In April, the OpenStack Foundation released Icehouse, the ninth release of the OpenStack cloud platform. The general consensus seems to be that while Icehouse has some compelling new features, the focus of this version of OpenStack is on enterprise-grade readiness. Vendors like Rackspace and users with strong engineering talent have been very successful in creating enterprise-grade clouds using earlier OpenStack releases, but there has been a concerted focus by the community to stabilize the code and to enhance the operational capabilities of the platform. As a result, more vendors and partners in the ecosystem are now able to deliver OpenStack-powered products and services that can satisfy the stringent infrastructure requirements of enterprise shops.
Let’s take a look at what makes Icehouse enterprise-grade:
Given the large number of new features and bug fixes in Icehouse, I won’t try to do a comprehensive review. Instead, I will highlight a few key updates and talk about their importance in creating an enterprise-grade cloud platform.
Rackspace runs the world’s largest OpenStack-powered public cloud and also operates a number of OpenStack-powered private clouds on behalf of enterprise customers. As such, there is always strong interest in how we consume the latest OpenStack releases and what we are doing to operationalize the platform. Users and other vendors alike rightfully believe that Rackspace’s experience with OpenStack is a bellwether in judging the enterprise-readiness of the platform.
The Rackspace Public Cloud is currently running code that is based on an Icehouse feature freeze release candidate. That means that Rackspace effectively has all of the new capabilities of Icehouse running in our public cloud (for Nova, Glance and Swift). We should be running the actual Icehouse release code some time in the second quarter as we continuously update our cloud. We recently released new updates to the current Grizzly- and Havana-based Rackspace Private Cloud (RPC) product and service; Rackspace is now working on an Icehouse-based version of RPC and we plan to deliver an enterprise-grade version to the market in a timely fashion.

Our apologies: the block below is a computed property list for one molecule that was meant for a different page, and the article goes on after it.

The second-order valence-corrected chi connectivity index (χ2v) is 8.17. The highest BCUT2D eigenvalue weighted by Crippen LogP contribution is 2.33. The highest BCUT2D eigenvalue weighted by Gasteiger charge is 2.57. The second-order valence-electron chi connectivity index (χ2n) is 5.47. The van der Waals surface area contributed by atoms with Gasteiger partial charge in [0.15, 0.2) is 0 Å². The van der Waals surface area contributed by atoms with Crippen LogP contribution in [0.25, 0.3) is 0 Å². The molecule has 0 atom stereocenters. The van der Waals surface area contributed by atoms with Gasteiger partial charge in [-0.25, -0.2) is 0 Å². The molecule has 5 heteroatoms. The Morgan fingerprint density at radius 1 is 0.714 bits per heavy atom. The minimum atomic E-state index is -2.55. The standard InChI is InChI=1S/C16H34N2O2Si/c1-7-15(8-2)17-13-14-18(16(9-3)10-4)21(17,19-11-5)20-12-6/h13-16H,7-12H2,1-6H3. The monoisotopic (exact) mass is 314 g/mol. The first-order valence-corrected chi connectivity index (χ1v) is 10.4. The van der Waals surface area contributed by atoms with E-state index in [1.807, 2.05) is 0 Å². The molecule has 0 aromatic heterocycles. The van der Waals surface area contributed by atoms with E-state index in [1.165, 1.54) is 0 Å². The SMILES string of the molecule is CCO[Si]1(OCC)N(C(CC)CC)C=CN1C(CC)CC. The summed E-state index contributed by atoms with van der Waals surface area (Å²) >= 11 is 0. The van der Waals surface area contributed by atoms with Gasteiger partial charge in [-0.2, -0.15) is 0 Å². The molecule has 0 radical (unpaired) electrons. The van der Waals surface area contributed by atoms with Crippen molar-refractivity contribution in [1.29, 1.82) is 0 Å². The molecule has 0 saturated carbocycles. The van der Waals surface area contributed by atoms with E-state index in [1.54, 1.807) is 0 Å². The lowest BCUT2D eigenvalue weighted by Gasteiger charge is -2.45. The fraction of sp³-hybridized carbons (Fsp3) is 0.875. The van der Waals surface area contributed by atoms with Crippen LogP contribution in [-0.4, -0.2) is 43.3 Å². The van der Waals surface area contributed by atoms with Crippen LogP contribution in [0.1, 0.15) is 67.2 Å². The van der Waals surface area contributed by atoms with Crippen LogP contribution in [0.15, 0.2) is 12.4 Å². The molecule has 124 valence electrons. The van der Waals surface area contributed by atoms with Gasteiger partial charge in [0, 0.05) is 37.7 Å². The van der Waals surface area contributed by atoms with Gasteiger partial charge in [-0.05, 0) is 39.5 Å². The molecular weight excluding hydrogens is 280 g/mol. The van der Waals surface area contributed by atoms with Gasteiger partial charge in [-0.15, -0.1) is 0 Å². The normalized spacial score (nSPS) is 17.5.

One of the major focuses in making OpenStack more enterprise-ready, along with the Icehouse code, is operational capabilities. These capabilities are not only provided through new features, such as live upgrades, but also by codifying and automating recommended practices for operating an OpenStack cloud. Rackspace is committed to sharing these practices with the OpenStack community and helping to increase the OpenStack community’s collective operational knowledge and excellence. Stay tuned for more details. Meanwhile, please attend the Rackspace keynote at OpenStack Summit Atlanta next week during which Troy Toman, Cloud Architect and Foundation member, will talk more about what it will take to continue the advancement of the OpenStack cloud platform.